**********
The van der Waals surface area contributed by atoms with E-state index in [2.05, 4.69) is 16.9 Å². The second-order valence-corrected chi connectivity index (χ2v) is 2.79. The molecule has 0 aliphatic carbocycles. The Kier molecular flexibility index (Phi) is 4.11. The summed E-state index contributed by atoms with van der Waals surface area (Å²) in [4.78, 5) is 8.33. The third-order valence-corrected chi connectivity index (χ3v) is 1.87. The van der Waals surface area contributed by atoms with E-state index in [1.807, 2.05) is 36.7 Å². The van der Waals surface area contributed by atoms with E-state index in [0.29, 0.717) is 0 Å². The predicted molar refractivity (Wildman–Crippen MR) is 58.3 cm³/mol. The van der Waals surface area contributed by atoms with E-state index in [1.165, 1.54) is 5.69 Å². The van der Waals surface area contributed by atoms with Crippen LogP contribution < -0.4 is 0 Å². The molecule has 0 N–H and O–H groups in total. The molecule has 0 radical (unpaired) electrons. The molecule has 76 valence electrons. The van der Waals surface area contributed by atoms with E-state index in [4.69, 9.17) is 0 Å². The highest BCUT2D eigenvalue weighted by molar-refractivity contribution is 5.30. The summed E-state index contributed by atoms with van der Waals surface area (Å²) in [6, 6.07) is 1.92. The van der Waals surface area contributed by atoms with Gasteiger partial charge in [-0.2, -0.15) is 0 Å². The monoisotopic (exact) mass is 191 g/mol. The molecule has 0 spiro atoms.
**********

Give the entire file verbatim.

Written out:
The van der Waals surface area contributed by atoms with E-state index in [2.05, 4.69) is 16.9 Å². The second-order valence-corrected chi connectivity index (χ2v) is 2.79. The molecule has 0 aliphatic carbocycles. The Kier molecular flexibility index (Phi) is 4.11. The summed E-state index contributed by atoms with van der Waals surface area (Å²) in [4.78, 5) is 8.33. The third-order valence-corrected chi connectivity index (χ3v) is 1.87. The van der Waals surface area contributed by atoms with E-state index in [1.807, 2.05) is 36.7 Å². The van der Waals surface area contributed by atoms with E-state index in [0.29, 0.717) is 0 Å². The predicted molar refractivity (Wildman–Crippen MR) is 58.3 cm³/mol. The van der Waals surface area contributed by atoms with E-state index in [1.165, 1.54) is 5.69 Å². The van der Waals surface area contributed by atoms with Crippen LogP contribution < -0.4 is 0 Å². The molecule has 0 N–H and O–H groups in total. The molecule has 0 radical (unpaired) electrons. The molecule has 76 valence electrons. The van der Waals surface area contributed by atoms with E-state index in [4.69, 9.17) is 0 Å². The highest BCUT2D eigenvalue weighted by molar-refractivity contribution is 5.30. The summed E-state index contributed by atoms with van der Waals surface area (Å²) in [6, 6.07) is 1.92. The van der Waals surface area contributed by atoms with Gasteiger partial charge in [-0.2, -0.15) is 0 Å². The monoisotopic (exact) mass is 191 g/mol. The molecule has 0 spiro atoms.